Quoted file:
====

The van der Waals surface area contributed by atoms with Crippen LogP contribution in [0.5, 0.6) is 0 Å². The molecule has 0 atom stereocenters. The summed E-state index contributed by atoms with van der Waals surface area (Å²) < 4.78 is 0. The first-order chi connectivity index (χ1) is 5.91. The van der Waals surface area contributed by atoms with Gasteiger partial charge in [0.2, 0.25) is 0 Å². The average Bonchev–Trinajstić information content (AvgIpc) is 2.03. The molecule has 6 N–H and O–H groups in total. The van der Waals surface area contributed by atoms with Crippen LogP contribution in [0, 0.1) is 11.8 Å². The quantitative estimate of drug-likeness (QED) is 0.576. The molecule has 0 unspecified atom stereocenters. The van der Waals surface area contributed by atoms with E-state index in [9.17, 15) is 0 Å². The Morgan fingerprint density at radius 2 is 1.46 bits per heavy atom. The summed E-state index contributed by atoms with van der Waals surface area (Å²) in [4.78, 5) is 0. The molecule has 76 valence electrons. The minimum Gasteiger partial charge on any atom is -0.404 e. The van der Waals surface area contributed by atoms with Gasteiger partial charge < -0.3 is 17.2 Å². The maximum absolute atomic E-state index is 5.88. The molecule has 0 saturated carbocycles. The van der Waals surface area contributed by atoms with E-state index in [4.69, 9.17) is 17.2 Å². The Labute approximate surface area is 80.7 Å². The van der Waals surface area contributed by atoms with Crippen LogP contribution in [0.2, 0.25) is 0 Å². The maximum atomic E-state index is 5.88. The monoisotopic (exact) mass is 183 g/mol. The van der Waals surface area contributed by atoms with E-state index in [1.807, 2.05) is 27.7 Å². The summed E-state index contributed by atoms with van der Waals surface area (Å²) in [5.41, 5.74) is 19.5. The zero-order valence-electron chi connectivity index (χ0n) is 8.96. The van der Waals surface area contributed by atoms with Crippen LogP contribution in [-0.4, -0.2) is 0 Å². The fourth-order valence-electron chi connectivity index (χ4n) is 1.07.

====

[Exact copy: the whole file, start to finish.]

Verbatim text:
The van der Waals surface area contributed by atoms with Crippen LogP contribution in [0.5, 0.6) is 0 Å². The molecule has 0 atom stereocenters. The summed E-state index contributed by atoms with van der Waals surface area (Å²) < 4.78 is 0. The first-order chi connectivity index (χ1) is 5.91. The van der Waals surface area contributed by atoms with Gasteiger partial charge in [0.2, 0.25) is 0 Å². The average Bonchev–Trinajstić information content (AvgIpc) is 2.03. The molecule has 6 N–H and O–H groups in total. The van der Waals surface area contributed by atoms with Crippen LogP contribution in [0, 0.1) is 11.8 Å². The quantitative estimate of drug-likeness (QED) is 0.576. The molecule has 0 unspecified atom stereocenters. The van der Waals surface area contributed by atoms with E-state index in [9.17, 15) is 0 Å². The Morgan fingerprint density at radius 2 is 1.46 bits per heavy atom. The summed E-state index contributed by atoms with van der Waals surface area (Å²) in [4.78, 5) is 0. The molecule has 76 valence electrons. The minimum Gasteiger partial charge on any atom is -0.404 e. The van der Waals surface area contributed by atoms with Gasteiger partial charge < -0.3 is 17.2 Å². The maximum absolute atomic E-state index is 5.88. The molecule has 0 saturated carbocycles. The van der Waals surface area contributed by atoms with E-state index in [4.69, 9.17) is 17.2 Å². The Labute approximate surface area is 80.7 Å². The van der Waals surface area contributed by atoms with Crippen LogP contribution in [0.2, 0.25) is 0 Å². The maximum atomic E-state index is 5.88. The monoisotopic (exact) mass is 183 g/mol. The van der Waals surface area contributed by atoms with E-state index in [1.807, 2.05) is 27.7 Å². The summed E-state index contributed by atoms with van der Waals surface area (Å²) in [5.41, 5.74) is 19.5. The zero-order valence-electron chi connectivity index (χ0n) is 8.96. The van der Waals surface area contributed by atoms with Crippen LogP contribution in [-0.4, -0.2) is 0 Å². The fourth-order valence-electron chi connectivity index (χ4n) is 1.07.